Amelia BelizaireFSB Room 156
Dan EliasFSB Room 255
FSB Room 152
Flavonoid Compound Analysis within the Genus Quercus (Oaks)
Our project consists of collecting different species of oaks and extracting flavonoid compounds from leaves for purification and identification. Currently, we are assessing the best protocol for extraction and separation using TLC plates. The next phase will involve separation using a flash chromatography system and spectrophotometric identification. The other area of interest is isolating and characterizing a phosphorescent compound for potential usefulness in the medical and energy industries.
Claudia HindsFSB Room 252
FSB Room 103
Dr. Paul MangumFSB Room 102
Explorations of the PTC taste gene
This research project is an exploration of the Human PTC taste receptor gene. Methods of exploration include restriction mapping, sequencing, and population genetic analyses. For the 2012 - 2013 fall and spring semesters the focus of research will be testing of methods to reduce the time required to acquire a DNA fingerprint for the PTC gene. The goal is to develop a protocol that will allow us to analyze 15 - 20 individuals in 2 hours.
FSB Room 104
Identification of Readily Available Bacteria which Consume Heavy Hydrocarbons
FSB Room 253
Information Exchange Between Species in Bacterial Biofilms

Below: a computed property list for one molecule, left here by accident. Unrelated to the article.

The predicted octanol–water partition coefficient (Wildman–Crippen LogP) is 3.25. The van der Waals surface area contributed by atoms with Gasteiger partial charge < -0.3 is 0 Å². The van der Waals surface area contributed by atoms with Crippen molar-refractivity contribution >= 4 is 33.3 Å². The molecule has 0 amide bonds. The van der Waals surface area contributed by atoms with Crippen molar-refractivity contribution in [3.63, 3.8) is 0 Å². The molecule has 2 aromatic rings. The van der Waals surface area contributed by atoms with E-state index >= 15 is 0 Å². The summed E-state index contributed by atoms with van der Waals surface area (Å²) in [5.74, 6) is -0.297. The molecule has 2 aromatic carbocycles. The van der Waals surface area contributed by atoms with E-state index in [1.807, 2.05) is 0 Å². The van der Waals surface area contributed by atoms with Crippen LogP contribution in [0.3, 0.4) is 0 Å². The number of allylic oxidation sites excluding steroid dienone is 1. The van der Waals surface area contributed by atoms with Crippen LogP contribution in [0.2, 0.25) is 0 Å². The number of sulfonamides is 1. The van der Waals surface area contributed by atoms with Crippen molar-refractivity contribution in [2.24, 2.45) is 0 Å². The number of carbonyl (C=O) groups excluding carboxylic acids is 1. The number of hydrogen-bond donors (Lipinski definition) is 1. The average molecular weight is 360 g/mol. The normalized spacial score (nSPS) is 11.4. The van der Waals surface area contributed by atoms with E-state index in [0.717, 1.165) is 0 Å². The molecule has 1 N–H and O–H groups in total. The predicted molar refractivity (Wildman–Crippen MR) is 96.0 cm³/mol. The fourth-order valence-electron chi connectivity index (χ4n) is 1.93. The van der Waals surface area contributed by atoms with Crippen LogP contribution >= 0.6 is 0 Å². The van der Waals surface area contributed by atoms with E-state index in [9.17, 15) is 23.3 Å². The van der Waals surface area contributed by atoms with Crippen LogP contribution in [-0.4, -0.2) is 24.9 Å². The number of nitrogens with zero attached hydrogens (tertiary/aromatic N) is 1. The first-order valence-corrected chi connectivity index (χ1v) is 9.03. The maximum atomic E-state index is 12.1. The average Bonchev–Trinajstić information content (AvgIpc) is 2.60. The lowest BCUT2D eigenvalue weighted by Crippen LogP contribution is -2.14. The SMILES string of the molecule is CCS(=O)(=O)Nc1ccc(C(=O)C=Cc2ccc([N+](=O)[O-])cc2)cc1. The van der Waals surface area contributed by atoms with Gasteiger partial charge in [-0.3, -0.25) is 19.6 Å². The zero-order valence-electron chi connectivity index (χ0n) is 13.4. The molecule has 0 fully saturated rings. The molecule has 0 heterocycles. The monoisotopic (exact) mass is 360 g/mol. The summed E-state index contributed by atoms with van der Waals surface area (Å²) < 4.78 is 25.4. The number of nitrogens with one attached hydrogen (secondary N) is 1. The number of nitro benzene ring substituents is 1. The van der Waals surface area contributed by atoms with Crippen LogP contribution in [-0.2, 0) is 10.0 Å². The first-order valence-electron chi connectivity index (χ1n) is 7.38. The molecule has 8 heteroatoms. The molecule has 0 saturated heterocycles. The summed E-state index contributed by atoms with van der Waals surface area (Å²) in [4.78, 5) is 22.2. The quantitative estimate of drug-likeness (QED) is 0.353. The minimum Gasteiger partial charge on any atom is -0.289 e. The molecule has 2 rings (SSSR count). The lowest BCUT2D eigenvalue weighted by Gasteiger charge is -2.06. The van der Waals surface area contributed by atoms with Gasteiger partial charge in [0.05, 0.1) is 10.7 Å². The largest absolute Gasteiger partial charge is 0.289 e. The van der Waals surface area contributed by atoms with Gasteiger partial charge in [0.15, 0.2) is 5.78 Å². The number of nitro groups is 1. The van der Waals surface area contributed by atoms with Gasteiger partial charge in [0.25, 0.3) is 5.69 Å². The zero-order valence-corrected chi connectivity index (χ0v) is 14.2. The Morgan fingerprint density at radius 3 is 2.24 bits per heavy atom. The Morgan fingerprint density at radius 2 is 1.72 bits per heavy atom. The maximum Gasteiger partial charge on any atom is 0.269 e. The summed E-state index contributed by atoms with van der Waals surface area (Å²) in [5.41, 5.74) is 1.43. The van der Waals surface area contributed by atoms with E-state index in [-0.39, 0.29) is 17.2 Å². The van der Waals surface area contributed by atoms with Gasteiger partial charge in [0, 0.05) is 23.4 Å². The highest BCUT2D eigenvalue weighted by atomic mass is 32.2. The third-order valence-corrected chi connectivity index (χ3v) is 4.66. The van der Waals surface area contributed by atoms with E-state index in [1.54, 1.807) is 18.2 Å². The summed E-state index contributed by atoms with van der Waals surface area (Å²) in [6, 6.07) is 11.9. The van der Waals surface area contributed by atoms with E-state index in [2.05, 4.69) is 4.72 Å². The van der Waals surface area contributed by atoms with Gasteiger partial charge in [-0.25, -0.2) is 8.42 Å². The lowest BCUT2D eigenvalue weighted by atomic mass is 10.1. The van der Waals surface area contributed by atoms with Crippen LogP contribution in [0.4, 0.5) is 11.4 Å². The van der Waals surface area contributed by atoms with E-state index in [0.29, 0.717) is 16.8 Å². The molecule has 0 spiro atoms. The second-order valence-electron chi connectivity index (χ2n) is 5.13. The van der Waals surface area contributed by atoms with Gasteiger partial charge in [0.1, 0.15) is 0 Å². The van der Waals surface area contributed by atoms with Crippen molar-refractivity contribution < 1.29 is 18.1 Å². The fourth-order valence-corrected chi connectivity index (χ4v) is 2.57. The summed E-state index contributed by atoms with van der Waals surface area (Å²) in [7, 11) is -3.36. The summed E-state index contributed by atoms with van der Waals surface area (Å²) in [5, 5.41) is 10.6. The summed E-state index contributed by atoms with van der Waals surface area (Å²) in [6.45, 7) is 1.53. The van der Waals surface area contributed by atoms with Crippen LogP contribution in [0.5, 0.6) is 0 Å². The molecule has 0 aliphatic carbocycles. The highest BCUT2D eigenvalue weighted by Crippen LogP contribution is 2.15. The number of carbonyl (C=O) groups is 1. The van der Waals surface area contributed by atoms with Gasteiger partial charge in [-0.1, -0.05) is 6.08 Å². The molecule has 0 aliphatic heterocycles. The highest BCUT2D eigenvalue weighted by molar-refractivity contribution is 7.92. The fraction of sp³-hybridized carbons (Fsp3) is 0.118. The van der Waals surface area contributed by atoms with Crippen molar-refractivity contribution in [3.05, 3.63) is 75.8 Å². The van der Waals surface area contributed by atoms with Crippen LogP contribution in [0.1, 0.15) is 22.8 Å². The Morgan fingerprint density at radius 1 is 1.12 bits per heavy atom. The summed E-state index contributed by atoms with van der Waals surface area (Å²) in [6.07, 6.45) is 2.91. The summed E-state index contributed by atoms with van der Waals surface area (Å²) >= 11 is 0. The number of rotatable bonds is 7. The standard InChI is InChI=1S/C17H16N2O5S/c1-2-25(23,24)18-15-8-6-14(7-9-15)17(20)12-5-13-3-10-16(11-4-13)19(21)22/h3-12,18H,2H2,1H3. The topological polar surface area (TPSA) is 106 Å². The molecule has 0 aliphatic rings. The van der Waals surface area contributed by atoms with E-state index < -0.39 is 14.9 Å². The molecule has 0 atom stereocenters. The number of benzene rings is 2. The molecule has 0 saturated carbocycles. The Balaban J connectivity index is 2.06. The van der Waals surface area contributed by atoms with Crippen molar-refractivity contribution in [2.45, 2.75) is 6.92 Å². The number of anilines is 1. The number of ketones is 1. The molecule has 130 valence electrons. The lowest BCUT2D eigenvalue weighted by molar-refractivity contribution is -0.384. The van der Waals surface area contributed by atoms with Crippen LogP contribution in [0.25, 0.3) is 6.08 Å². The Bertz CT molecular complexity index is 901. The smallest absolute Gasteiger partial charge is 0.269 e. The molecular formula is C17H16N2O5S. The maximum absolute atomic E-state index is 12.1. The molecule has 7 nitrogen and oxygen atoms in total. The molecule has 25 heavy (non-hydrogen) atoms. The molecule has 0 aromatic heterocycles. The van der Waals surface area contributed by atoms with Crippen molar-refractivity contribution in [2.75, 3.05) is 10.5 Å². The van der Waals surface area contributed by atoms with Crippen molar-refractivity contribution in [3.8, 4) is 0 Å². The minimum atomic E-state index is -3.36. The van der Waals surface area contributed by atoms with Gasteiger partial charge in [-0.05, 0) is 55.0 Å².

When different species of bacteria grow in the same place, sometimes they communicate with one another via small chemical molecules. This is usually done by one bacterial species to exert dominance over the other species. However, there is the possibility that genetic in formation can be traded between the bacteria which impart.
Detection of Cryptosporidium species in soil using nested PCR
Cryptosporidium is a protozoan which infects the digestive system of calves and causes death. Our group is studying aspects of laboratory isolation of the protozoan, and causes for the spread of this species.
Miranda PoageFSB Room 155
Isolation of Native Bacteria which Consume Heavy Hydrocarbons
In conjunction with Ms. Matthew's, Bacteria which live in oil deposits are likely to be very effective in the consumption of heavy hydrocarbons (paraffin). We will go to oil field sites and take samples of oil deposits. We will attempt to isolate native bacteria from these oil deposits which thrive on a hydrocarbon environment. Our research group will make controlled measurements of hydrocarbon consumption of several readily available bacterial species to determine their value in this application.
FSB Room 106
FSB Room 105
For more information about the Biology Department, contact:
Math & Science Division • Midland College
Rm 124 • Abell Hanger Science Faculty Building